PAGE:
Is the dominant Jake Arrieta from 2015 and part of 2016 still lurking, underneath an ugly ERA?
It’s been a grotesquely uneven start to the season for Jake Arrieta. From mid-2014 through the end of last season, few pitchers were as consistently tough to hit as Arrieta. The Cubs could send him to the mound knowing he would work deep into the game, miss bats (or at least the barrels of them), and put the team in a position to win, even if he lacked the sharp command that made him (for a year or so) one of the most brilliant pitchers the game has ever seen.
This year, though, he’s having problems he hasn’t had in years. There are pitches elevated in a way they haven’t been, first within the strike zone, then into the bleachers. There are far fewer swings and misses, which is leading to long at-bats and short outings. This isn’t happening every time, and indeed, he got more ground balls in his latest outing—an easy win over the Brewers in which he surrendered just one unearned run over six innings, with six strikeouts and one walk. However, even then he threw 111 pitches in order to get through those six frames.
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Teams have smartened up about sacrifice bunts, but every once in a while managers just can't help themselves.
We don’t really do this kind of thing very much anymore. Saber-slanted baseball writing used to consist largely of criticizing poor strategic choices made by teams, either within games or over the course of a season. We won that war, though. Teams are so much smarter these days that kvetching about a bad sacrifice bunt or intentional walk here or there feels a bit like hosting a Memorial Celebrity Rabies Awareness Pro-Am Fun Run Race for the Cure.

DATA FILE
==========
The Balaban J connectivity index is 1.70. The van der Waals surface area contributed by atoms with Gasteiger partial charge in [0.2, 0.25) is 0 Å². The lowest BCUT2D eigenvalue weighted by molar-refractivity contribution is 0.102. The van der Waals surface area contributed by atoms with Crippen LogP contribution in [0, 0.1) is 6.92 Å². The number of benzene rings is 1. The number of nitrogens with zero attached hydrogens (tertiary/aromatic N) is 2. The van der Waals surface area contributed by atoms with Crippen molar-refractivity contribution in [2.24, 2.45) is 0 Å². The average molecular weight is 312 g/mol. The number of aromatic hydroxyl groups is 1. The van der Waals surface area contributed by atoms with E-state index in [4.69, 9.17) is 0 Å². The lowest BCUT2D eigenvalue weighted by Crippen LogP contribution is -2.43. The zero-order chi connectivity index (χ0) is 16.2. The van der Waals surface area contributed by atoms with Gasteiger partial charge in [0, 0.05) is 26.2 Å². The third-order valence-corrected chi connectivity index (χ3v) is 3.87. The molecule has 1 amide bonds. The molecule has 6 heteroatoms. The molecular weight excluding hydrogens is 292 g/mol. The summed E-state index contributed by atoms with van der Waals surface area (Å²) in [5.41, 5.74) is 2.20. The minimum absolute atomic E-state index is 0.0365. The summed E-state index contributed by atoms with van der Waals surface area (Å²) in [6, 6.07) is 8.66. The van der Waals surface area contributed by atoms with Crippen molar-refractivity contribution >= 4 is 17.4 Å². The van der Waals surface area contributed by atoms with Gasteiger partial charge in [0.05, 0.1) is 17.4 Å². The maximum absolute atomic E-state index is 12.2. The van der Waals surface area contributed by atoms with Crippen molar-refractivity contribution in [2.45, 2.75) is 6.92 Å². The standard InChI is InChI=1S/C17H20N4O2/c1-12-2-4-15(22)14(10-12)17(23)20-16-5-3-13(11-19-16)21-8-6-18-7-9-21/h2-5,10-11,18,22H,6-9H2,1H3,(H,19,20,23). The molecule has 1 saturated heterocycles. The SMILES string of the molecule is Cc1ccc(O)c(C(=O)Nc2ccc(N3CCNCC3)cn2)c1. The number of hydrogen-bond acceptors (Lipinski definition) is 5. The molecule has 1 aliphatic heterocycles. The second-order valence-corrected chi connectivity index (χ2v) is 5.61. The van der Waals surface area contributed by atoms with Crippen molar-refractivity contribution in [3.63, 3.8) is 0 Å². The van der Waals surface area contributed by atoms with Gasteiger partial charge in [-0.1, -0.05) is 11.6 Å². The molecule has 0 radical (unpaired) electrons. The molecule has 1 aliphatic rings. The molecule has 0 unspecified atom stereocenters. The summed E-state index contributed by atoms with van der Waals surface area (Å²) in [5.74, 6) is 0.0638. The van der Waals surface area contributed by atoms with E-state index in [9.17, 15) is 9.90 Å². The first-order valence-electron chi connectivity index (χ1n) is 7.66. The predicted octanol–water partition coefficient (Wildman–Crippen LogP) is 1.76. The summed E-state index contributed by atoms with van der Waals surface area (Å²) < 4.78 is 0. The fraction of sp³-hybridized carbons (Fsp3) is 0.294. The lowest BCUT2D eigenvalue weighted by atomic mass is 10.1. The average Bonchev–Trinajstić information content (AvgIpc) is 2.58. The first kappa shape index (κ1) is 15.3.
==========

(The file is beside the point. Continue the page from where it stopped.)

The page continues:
Here’s the thing: it is good to be reminded, now and then, that rabies is still out there. If you pretend the disease has been permanently eliminated, or that it doesn’t pose a real public danger, you end up with anti-vaxxer movements among people who call themselves “dog parents." With that in mind, I want to talk about two bunts laid down last Tuesday night, why they were misguided, and why it matters.
Since when does Colorado have too many capable pitchers?
The Rockies played their 40th game of the season Tuesday night in Minnesota, and did so under an unusual circumstance: win or lose, they knew they would go to bed in first place. For the Rockies, that’s newsworthy. In the club’s 25-year history, they’ve only been in first place at least this far into a season seven times. Not since 1995 have they spent as much time in first place as they almost surely will this year—as they already have.
Having Nolan Arenado around is nice. He’s the best part of a surprisingly good infield. The Rockies were one of the last teams to aggressively adopt infield shifting as a run-prevention strategy, but this year they’re doing a better job of turning ground balls into outs while shifting dramatically less often. For the most part, though, credit for the strong start goes to the pitching staff, and especially to one of the league’s most interesting, youngest rotations.
After plenty of ups and downs, the Marlins outfielder is setting himself free.
We live in a Golden Age of player development. Teams understand their players—and especially their young, talented players—far better than they used to understand them. Just as importantly, though, players understand themselves far better than they used to. In this era dominated by strikeouts, defensive innovations, and so many home runs, with all the technological and instructional resources available, there is no good reason (other than wanting makeup, the kind that prevents one from taking full advantage of those resources) for a team to give up on a talented player.